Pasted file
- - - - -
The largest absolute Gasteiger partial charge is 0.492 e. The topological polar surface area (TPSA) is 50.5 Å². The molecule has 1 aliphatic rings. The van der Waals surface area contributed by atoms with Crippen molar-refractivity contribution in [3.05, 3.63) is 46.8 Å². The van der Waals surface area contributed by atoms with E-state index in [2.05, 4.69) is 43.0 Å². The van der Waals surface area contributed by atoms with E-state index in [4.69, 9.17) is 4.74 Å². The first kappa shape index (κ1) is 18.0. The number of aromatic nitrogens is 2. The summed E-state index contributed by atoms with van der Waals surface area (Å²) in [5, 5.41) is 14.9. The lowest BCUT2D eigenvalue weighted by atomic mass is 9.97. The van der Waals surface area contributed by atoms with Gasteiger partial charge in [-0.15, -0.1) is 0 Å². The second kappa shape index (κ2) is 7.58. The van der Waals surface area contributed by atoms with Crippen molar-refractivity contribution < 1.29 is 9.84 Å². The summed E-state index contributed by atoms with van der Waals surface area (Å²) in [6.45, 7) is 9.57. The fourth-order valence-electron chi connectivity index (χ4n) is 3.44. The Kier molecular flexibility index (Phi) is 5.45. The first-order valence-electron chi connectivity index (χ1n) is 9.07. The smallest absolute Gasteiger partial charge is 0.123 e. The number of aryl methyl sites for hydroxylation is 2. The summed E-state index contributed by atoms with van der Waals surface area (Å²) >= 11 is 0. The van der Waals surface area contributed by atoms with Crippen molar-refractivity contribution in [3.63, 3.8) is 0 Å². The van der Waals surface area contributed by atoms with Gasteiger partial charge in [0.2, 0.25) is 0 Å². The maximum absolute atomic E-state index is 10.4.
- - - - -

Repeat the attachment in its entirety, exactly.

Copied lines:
The largest absolute Gasteiger partial charge is 0.492 e. The topological polar surface area (TPSA) is 50.5 Å². The molecule has 1 aliphatic rings. The van der Waals surface area contributed by atoms with Crippen molar-refractivity contribution in [3.05, 3.63) is 46.8 Å². The van der Waals surface area contributed by atoms with E-state index in [2.05, 4.69) is 43.0 Å². The van der Waals surface area contributed by atoms with E-state index in [4.69, 9.17) is 4.74 Å². The first kappa shape index (κ1) is 18.0. The number of aromatic nitrogens is 2. The summed E-state index contributed by atoms with van der Waals surface area (Å²) in [5, 5.41) is 14.9. The lowest BCUT2D eigenvalue weighted by atomic mass is 9.97. The van der Waals surface area contributed by atoms with Gasteiger partial charge in [-0.15, -0.1) is 0 Å². The second kappa shape index (κ2) is 7.58. The van der Waals surface area contributed by atoms with Crippen molar-refractivity contribution < 1.29 is 9.84 Å². The summed E-state index contributed by atoms with van der Waals surface area (Å²) in [6.45, 7) is 9.57. The fourth-order valence-electron chi connectivity index (χ4n) is 3.44. The Kier molecular flexibility index (Phi) is 5.45. The first-order valence-electron chi connectivity index (χ1n) is 9.07. The smallest absolute Gasteiger partial charge is 0.123 e. The number of aryl methyl sites for hydroxylation is 2. The summed E-state index contributed by atoms with van der Waals surface area (Å²) >= 11 is 0. The van der Waals surface area contributed by atoms with Crippen molar-refractivity contribution in [3.63, 3.8) is 0 Å². The van der Waals surface area contributed by atoms with Gasteiger partial charge in [0.2, 0.25) is 0 Å². The maximum absolute atomic E-state index is 10.4.